Each season we choose an Ypsi Family Read book we hope everyone will read. This year we don’t yet know if it will be safe to have an in-person celebration, but if not, be sure we’ll provide plenty of fun, hands-on activity ideas you can engage in as a family from home to prompt conversations. And watch for more Zoom Family Town Halls like the one we’re having August 1 and maybe a virtual author visit depending on the book you help choose!
Based on current events, social justice, and our desire to share the latest fiction from a diverse group of authors from their #ownvoices, we narrowed our list for the fall to five titles. Help us decide which book will be the Fall 2020 Family Read. Click the button to the right to tell us which book sounds like the one you most want to read.
SUMMER CHALLENGE SECRET CODE
Look Both Ways
by Jason Reynolds
Other Words for Home
by Jessica Warga
by Hana Khan
A Good Kind of Trouble
by Lisa Moore Ramée
by Jerry Craft
Jason Reynolds conjures ten tales (one per block) about what happens after the dismissal bell rings, and brilliantly weaves them into one wickedly funny, piercingly poignant look at the detours we face on the walk home, and in life.
Jude never thought she’d be leaving her beloved older brother and father behind in Syria. But when things in her hometown become volatile, Jude and her mother are sent to live in Cincinnati with relatives. This life brings unexpected surprises, but maybe America, too, is a place where Jude can be seen as she really is.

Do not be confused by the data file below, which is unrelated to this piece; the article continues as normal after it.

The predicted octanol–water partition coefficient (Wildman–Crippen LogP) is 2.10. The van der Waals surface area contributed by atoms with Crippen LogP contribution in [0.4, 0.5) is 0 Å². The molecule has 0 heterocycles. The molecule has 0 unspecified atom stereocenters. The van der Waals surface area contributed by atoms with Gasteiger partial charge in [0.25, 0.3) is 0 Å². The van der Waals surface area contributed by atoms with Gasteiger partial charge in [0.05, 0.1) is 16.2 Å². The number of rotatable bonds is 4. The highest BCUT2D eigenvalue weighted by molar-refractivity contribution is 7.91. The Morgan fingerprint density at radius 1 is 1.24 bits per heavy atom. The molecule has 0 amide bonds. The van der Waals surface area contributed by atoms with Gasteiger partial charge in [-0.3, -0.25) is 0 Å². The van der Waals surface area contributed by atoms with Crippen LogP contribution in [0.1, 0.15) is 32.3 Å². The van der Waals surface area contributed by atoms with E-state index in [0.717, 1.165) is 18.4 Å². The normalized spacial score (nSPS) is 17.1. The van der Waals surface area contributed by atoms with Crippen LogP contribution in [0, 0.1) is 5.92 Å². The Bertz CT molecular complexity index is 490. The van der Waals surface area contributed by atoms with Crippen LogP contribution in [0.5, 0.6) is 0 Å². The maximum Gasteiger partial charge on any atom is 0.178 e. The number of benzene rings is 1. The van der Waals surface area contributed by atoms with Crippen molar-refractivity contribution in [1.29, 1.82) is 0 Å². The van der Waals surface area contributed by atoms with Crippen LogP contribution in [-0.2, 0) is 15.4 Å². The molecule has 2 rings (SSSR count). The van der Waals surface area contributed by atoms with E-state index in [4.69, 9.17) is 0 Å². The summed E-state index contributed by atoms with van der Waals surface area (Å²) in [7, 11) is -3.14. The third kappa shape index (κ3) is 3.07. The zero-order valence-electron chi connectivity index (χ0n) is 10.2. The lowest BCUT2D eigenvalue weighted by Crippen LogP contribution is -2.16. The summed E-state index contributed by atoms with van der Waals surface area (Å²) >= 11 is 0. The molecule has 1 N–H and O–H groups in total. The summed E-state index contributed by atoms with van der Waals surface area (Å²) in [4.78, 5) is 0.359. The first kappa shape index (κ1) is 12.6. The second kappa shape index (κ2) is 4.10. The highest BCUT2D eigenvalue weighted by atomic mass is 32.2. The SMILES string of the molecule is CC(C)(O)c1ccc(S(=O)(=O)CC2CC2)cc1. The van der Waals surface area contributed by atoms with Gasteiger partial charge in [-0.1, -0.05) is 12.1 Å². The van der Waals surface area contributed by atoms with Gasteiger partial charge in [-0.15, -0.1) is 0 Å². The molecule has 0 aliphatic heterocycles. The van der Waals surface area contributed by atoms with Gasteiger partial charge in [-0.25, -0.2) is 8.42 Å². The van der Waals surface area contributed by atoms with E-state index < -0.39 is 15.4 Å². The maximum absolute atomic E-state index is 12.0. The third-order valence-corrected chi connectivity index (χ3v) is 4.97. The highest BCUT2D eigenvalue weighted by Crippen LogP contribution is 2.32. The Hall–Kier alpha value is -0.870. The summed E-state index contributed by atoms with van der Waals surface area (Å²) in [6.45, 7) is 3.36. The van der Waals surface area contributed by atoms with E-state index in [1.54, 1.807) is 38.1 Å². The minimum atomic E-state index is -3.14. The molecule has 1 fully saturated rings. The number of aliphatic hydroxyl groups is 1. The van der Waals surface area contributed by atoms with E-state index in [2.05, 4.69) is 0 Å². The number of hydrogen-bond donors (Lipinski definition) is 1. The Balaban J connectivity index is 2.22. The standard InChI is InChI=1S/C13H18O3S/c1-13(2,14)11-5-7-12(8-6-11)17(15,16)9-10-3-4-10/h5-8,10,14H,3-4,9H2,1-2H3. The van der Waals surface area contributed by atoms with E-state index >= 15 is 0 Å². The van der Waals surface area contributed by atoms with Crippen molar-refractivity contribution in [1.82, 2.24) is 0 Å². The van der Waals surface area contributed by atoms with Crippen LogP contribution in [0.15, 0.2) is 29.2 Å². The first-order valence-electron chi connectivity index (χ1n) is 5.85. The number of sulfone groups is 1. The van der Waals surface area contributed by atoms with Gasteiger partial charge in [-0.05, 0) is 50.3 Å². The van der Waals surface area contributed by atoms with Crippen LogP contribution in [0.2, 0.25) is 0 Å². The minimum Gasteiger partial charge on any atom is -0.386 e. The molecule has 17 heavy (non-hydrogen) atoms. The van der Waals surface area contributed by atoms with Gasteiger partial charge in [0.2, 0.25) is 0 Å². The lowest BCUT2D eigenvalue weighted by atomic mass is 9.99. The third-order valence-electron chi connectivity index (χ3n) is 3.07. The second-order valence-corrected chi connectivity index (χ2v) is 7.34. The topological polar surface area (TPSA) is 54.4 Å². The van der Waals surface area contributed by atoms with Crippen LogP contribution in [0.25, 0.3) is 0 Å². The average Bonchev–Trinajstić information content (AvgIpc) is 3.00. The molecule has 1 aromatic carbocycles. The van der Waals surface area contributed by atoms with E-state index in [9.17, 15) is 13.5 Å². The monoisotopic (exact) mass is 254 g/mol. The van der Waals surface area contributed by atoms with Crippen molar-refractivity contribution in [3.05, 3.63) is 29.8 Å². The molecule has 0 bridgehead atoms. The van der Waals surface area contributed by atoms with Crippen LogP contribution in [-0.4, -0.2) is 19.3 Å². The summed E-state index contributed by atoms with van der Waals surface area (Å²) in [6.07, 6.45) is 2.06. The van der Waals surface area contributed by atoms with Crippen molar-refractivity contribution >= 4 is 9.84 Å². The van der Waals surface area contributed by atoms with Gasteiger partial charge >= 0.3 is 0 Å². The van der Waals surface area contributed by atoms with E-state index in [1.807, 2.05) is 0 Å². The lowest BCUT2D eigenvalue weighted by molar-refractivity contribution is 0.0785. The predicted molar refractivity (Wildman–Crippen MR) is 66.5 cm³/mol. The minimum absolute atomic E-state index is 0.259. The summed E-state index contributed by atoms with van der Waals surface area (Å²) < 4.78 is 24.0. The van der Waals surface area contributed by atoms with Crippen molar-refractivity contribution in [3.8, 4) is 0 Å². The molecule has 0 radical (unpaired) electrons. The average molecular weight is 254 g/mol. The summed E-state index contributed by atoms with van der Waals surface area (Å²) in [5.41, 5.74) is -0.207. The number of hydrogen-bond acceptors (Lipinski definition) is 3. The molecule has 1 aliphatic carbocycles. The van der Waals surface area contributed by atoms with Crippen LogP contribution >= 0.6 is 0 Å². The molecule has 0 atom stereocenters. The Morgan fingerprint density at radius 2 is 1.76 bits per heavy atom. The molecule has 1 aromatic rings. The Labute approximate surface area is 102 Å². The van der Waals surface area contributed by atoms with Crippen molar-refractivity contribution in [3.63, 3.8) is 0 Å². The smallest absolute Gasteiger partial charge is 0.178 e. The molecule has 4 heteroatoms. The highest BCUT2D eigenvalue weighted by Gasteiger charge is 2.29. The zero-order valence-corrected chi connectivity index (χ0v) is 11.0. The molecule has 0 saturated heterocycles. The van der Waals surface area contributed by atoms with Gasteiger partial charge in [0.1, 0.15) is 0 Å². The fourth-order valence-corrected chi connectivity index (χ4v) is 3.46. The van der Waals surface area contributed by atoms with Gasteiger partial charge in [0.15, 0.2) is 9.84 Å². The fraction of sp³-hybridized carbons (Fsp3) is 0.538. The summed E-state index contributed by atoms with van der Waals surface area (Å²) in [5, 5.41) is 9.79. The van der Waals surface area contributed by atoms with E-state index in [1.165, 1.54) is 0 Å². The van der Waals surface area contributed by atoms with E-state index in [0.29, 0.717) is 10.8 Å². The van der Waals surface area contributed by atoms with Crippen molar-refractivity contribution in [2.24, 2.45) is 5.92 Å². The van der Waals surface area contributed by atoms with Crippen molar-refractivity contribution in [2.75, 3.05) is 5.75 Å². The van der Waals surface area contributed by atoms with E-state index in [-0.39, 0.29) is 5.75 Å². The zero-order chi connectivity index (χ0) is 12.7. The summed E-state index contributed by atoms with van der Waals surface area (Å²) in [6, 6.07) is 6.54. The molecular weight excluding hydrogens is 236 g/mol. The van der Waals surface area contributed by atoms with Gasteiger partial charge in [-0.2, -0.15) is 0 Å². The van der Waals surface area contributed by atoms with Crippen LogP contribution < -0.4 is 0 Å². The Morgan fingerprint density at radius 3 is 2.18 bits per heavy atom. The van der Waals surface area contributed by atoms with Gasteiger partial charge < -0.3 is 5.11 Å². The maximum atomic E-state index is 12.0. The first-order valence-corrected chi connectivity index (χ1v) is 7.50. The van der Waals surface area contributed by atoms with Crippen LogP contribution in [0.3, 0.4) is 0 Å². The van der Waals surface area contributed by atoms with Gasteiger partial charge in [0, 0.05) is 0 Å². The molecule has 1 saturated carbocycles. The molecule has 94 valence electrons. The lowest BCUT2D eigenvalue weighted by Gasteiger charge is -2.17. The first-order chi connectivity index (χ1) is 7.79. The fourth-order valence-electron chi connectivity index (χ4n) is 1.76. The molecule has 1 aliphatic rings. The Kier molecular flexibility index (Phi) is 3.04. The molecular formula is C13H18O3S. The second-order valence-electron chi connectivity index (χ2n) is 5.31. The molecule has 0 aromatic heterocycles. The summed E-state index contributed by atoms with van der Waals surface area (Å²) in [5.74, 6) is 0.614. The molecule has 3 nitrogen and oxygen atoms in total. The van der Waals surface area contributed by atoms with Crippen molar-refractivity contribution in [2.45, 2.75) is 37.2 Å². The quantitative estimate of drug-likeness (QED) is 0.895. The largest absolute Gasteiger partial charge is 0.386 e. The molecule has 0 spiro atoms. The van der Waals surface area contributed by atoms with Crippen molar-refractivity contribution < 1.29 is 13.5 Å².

Amina’s Voice brings to life the joys and challenges of a young Pakistani-American and highlights the many ways in which one girl’s voice can help bring a diverse community together to love and support each other.
Tensions are high over the trial of a police officer who shot an unarmed Black man. When the officer is set free, and Shay goes with her family to a silent protest, she starts to see that some trouble is worth making.
Seventh grader Jordan Banks loves nothing more than drawing cartoons about his life. But instead of sending him to the art school of his dreams, his parents enroll him in a prestigious private school known for its academics, where Jordan is one of the few kids of color in his entire grade.